What many of us wonder as we approach the national holiday in his honor is this: What would King have to say about our current problems?
What would he have to say about fatherlessness in the African-American community, and in America?
What would he have to say about crime and drug abuse and the culture?
What would he have to say about abortion?
We know what he would have said about the economy. King was a social-justice liberal, and he cared passionately about the poor. Indeed, he spent the last years of his life fighting for the poor.
Not all Christians (and not all Americans) agree on how best to deal with the vexing issue of poverty. King believed in more government redistribution and saw government as the best instrument for correcting the problem of income inequality and other grave social ills.
Conservatives believe that free markets and a growing economy lift all boats. We observe that as government grows, churches and the private economy get crowded out of the public square, to the considerable detriment to all Americans, rich and poor.
Would King learn lessons from European socialism and its effect on churches throughout the continent? Would King see the folly of the Great Society, or, like President Obama, would he double down on the commitment to redistributionist policies?
Whatever your opinions on the matter, say this about the Reverend Martin Luther King: He cared deeply about the poor. He was there. He showed up. He was in the streets fighting for the poor every day, every day until his last.
On April 3, 1968, the night before his assassination, King gave a speech at the Mason Temple, then the Church of God headquarters in Memphis, Tennessee. He was there to support black sanitation workers, represented by AFSCME Local 1733, who had been on strike since March 12 for higher wages and better treatment. In one incident that spurred the strike, black street repairmen received pay for two hours when they were sent home because of bad weather, but white employees received a full day’s pay.
In the speech, titled “I’ve Been to the Mountaintop,” he made at least a dozen references to the Bible, and toward the end, he spoke of the end of his own life as if he knew it would be ending shortly:
Like anybody, I would like to live a long life. Longevity has its place. But I’m not concerned about that now. I just want to do God’s will. And He’s allowed me to go up to the mountain. And I’ve looked over. And I’ve seen the promised land. I may not get there with you. But I want you to know tonight, that we, as a people, will get to the promised land.
The audience roared. They could not know that their hero would be gunned down the very next day at the Lorraine Hotel in downtown Memphis.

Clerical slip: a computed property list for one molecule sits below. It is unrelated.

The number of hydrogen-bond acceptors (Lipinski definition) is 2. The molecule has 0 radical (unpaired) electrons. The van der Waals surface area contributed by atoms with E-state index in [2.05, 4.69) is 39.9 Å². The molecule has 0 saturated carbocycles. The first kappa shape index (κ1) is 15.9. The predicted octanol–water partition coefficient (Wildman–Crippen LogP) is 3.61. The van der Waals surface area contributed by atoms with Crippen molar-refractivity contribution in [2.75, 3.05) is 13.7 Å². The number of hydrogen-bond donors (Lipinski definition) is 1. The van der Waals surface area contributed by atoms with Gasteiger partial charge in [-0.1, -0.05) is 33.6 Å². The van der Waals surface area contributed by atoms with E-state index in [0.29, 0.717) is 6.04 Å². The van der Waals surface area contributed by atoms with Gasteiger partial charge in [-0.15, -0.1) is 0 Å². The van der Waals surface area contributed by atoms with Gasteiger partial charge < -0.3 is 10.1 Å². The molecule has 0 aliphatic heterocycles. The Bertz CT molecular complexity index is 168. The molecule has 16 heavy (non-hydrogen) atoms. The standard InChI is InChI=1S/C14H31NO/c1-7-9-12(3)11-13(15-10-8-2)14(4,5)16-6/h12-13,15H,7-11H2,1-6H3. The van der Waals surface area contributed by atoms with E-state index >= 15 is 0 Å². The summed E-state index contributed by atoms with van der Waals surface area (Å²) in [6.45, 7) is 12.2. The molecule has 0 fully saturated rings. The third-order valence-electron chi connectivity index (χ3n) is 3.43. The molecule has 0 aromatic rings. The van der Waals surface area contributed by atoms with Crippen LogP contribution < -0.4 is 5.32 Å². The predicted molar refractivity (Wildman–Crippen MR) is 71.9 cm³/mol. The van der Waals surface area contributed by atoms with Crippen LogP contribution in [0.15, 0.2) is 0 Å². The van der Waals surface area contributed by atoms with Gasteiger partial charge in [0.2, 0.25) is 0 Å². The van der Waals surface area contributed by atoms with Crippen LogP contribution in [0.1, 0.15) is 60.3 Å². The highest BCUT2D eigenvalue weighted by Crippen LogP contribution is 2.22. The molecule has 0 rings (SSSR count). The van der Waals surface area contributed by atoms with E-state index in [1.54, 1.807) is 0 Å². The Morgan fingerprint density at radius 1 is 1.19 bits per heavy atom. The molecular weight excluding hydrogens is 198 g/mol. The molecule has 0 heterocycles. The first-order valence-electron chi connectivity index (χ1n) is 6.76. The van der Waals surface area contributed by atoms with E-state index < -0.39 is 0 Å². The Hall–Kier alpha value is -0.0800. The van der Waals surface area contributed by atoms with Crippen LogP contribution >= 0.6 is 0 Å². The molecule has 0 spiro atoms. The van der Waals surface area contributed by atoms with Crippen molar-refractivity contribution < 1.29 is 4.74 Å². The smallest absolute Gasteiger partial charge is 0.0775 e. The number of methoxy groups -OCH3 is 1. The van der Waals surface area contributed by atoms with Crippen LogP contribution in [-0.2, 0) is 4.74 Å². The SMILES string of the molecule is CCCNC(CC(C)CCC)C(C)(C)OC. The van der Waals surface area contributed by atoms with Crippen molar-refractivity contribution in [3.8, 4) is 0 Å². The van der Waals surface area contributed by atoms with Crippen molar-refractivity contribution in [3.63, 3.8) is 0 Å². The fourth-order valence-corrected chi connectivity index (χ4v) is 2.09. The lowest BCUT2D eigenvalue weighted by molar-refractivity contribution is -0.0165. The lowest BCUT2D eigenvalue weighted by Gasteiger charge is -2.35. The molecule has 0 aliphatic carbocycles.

Though King had a sense of foreboding, he was not despondent — because he knew he was doing God’s work. Here were the final words of his final public speech:
And so I’m happy, tonight. I’m not worried about anything. I’m not fearing any man! Mine eyes have seen the glory of the coming of the Lord!
Listen carefully to the stories of King this week. Listen very carefully.
The man who so loved God — and who feared only God’s judgment — will be stripped of that animating spirit by a fiercely secular media.
But it was God, and King’s desire to serve his God, that changed this country forever. No amount of revisionist history by the secular left and the mainstream media it dominates can change that eternal truth.
That’s what drives totalitarians crazy about Christians: They believe that no God shall come before theirs, even if his name is the State. That’s what really drives liberals crazy about Jesus. His followers believe He is the answer to their problems, not government.
That’s why liberals hate Jesus, even the ones who say they love him.
As King said that night in Memphis, a few hours before his death:
We need all of you. And you know what’s beautiful to me is to see all of these ministers of the Gospel. It’s a marvelous picture. Who is it that is supposed to articulate the longings and aspirations of the people more than the preacher? Somehow the preacher must have a kind of fire shut up in his bones. And whenever injustice is around, he must tell it. Somehow the preacher must be an Amos, who said, “When God speaks, who can but prophesy?” Again with Amos, “Let justice roll down like waters and righteousness like a mighty stream.” Somehow the preacher must say with Jesus, “The Spirit of the Lord is upon me, because he hath anointed me,” and he’s anointed me to deal with the problems of the poor.
Martin Luther King Jr. changed America by acting upon his closely held beliefs about that old book he so deeply loved, and he impressed those beliefs upon millions of Americans, so many of whom were Christians themselves.
— Lee Habeeb is the vice president of content at Salem Radio Network.